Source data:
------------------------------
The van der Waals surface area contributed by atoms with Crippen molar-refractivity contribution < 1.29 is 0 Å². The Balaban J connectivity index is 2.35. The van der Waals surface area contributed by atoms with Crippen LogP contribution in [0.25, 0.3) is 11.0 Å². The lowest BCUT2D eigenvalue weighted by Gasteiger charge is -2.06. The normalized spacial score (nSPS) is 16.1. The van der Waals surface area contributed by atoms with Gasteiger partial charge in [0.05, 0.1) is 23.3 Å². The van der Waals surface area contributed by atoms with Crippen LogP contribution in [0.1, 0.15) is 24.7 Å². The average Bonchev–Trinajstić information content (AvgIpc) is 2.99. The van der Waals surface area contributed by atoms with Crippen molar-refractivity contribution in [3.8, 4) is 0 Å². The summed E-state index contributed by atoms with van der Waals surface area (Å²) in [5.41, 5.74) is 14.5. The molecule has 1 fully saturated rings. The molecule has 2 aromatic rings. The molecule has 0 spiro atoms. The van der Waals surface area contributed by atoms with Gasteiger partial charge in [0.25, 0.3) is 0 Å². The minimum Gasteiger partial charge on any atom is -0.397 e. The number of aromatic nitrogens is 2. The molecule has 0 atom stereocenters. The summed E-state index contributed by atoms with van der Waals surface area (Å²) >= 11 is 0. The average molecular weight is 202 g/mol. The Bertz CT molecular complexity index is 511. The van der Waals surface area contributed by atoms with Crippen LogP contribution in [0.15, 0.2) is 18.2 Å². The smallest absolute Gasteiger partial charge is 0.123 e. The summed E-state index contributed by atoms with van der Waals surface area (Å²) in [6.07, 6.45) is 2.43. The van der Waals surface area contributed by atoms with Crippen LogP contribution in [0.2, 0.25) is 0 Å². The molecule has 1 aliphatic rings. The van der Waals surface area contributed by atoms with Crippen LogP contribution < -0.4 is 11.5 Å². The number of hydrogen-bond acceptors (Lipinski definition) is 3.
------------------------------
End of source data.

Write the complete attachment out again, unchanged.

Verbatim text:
The van der Waals surface area contributed by atoms with Crippen molar-refractivity contribution < 1.29 is 0 Å². The Balaban J connectivity index is 2.35. The van der Waals surface area contributed by atoms with Crippen LogP contribution in [0.25, 0.3) is 11.0 Å². The lowest BCUT2D eigenvalue weighted by Gasteiger charge is -2.06. The normalized spacial score (nSPS) is 16.1. The van der Waals surface area contributed by atoms with Gasteiger partial charge in [0.05, 0.1) is 23.3 Å². The van der Waals surface area contributed by atoms with Crippen LogP contribution in [0.1, 0.15) is 24.7 Å². The average Bonchev–Trinajstić information content (AvgIpc) is 2.99. The van der Waals surface area contributed by atoms with Crippen molar-refractivity contribution in [3.8, 4) is 0 Å². The summed E-state index contributed by atoms with van der Waals surface area (Å²) in [5.41, 5.74) is 14.5. The molecule has 1 fully saturated rings. The molecule has 2 aromatic rings. The molecule has 0 spiro atoms. The van der Waals surface area contributed by atoms with Gasteiger partial charge in [0.25, 0.3) is 0 Å². The minimum Gasteiger partial charge on any atom is -0.397 e. The number of aromatic nitrogens is 2. The molecule has 0 atom stereocenters. The summed E-state index contributed by atoms with van der Waals surface area (Å²) >= 11 is 0. The average molecular weight is 202 g/mol. The Bertz CT molecular complexity index is 511. The van der Waals surface area contributed by atoms with Crippen LogP contribution in [0.15, 0.2) is 18.2 Å². The smallest absolute Gasteiger partial charge is 0.123 e. The summed E-state index contributed by atoms with van der Waals surface area (Å²) in [6.07, 6.45) is 2.43. The van der Waals surface area contributed by atoms with Crippen LogP contribution in [0.2, 0.25) is 0 Å². The molecule has 1 aliphatic rings. The van der Waals surface area contributed by atoms with Crippen LogP contribution < -0.4 is 11.5 Å². The number of hydrogen-bond acceptors (Lipinski definition) is 3.